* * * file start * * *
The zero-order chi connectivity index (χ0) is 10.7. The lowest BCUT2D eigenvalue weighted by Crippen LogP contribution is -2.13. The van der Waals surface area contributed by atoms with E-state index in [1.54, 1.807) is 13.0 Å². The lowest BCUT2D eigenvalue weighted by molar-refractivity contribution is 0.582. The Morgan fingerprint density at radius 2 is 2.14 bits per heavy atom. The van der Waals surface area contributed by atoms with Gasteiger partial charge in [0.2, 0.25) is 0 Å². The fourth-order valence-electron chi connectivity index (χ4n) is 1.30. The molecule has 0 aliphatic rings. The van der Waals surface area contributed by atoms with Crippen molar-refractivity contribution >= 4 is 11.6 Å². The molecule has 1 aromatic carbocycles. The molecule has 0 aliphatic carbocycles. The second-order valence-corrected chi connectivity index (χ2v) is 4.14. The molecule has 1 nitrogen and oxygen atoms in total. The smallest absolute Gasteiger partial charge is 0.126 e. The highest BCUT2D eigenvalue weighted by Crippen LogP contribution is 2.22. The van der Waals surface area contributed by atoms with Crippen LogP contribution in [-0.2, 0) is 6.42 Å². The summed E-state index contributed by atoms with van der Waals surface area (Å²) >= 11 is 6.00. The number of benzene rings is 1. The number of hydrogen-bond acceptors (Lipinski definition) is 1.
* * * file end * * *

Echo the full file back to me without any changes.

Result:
The zero-order chi connectivity index (χ0) is 10.7. The lowest BCUT2D eigenvalue weighted by Crippen LogP contribution is -2.13. The van der Waals surface area contributed by atoms with E-state index in [1.54, 1.807) is 13.0 Å². The lowest BCUT2D eigenvalue weighted by molar-refractivity contribution is 0.582. The Morgan fingerprint density at radius 2 is 2.14 bits per heavy atom. The van der Waals surface area contributed by atoms with Gasteiger partial charge in [0.2, 0.25) is 0 Å². The fourth-order valence-electron chi connectivity index (χ4n) is 1.30. The molecule has 0 aliphatic rings. The van der Waals surface area contributed by atoms with Crippen molar-refractivity contribution >= 4 is 11.6 Å². The molecule has 1 aromatic carbocycles. The molecule has 0 aliphatic carbocycles. The second-order valence-corrected chi connectivity index (χ2v) is 4.14. The molecule has 1 nitrogen and oxygen atoms in total. The smallest absolute Gasteiger partial charge is 0.126 e. The highest BCUT2D eigenvalue weighted by Crippen LogP contribution is 2.22. The van der Waals surface area contributed by atoms with Crippen LogP contribution in [-0.2, 0) is 6.42 Å². The summed E-state index contributed by atoms with van der Waals surface area (Å²) >= 11 is 6.00. The number of benzene rings is 1. The number of hydrogen-bond acceptors (Lipinski definition) is 1.